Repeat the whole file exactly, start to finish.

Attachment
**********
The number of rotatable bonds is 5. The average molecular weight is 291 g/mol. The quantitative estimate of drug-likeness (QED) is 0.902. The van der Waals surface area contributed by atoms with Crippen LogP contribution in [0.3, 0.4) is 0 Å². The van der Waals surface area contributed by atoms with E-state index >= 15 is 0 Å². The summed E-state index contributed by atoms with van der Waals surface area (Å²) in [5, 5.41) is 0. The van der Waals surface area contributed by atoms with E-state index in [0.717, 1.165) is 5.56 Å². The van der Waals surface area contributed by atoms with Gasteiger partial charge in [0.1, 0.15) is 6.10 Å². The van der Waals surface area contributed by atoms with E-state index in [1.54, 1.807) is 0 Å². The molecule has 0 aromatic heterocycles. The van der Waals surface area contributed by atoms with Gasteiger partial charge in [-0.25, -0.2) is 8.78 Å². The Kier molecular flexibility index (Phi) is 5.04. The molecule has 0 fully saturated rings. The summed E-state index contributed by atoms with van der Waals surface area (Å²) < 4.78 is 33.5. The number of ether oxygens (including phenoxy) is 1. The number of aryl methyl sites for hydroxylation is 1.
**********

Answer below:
The number of rotatable bonds is 5. The average molecular weight is 291 g/mol. The quantitative estimate of drug-likeness (QED) is 0.902. The van der Waals surface area contributed by atoms with Crippen LogP contribution in [0.3, 0.4) is 0 Å². The van der Waals surface area contributed by atoms with E-state index >= 15 is 0 Å². The summed E-state index contributed by atoms with van der Waals surface area (Å²) in [5, 5.41) is 0. The van der Waals surface area contributed by atoms with E-state index in [0.717, 1.165) is 5.56 Å². The van der Waals surface area contributed by atoms with Gasteiger partial charge in [0.1, 0.15) is 6.10 Å². The van der Waals surface area contributed by atoms with E-state index in [1.54, 1.807) is 0 Å². The molecule has 0 aromatic heterocycles. The van der Waals surface area contributed by atoms with Gasteiger partial charge in [-0.25, -0.2) is 8.78 Å². The Kier molecular flexibility index (Phi) is 5.04. The molecule has 0 fully saturated rings. The summed E-state index contributed by atoms with van der Waals surface area (Å²) < 4.78 is 33.5. The number of ether oxygens (including phenoxy) is 1. The number of aryl methyl sites for hydroxylation is 1.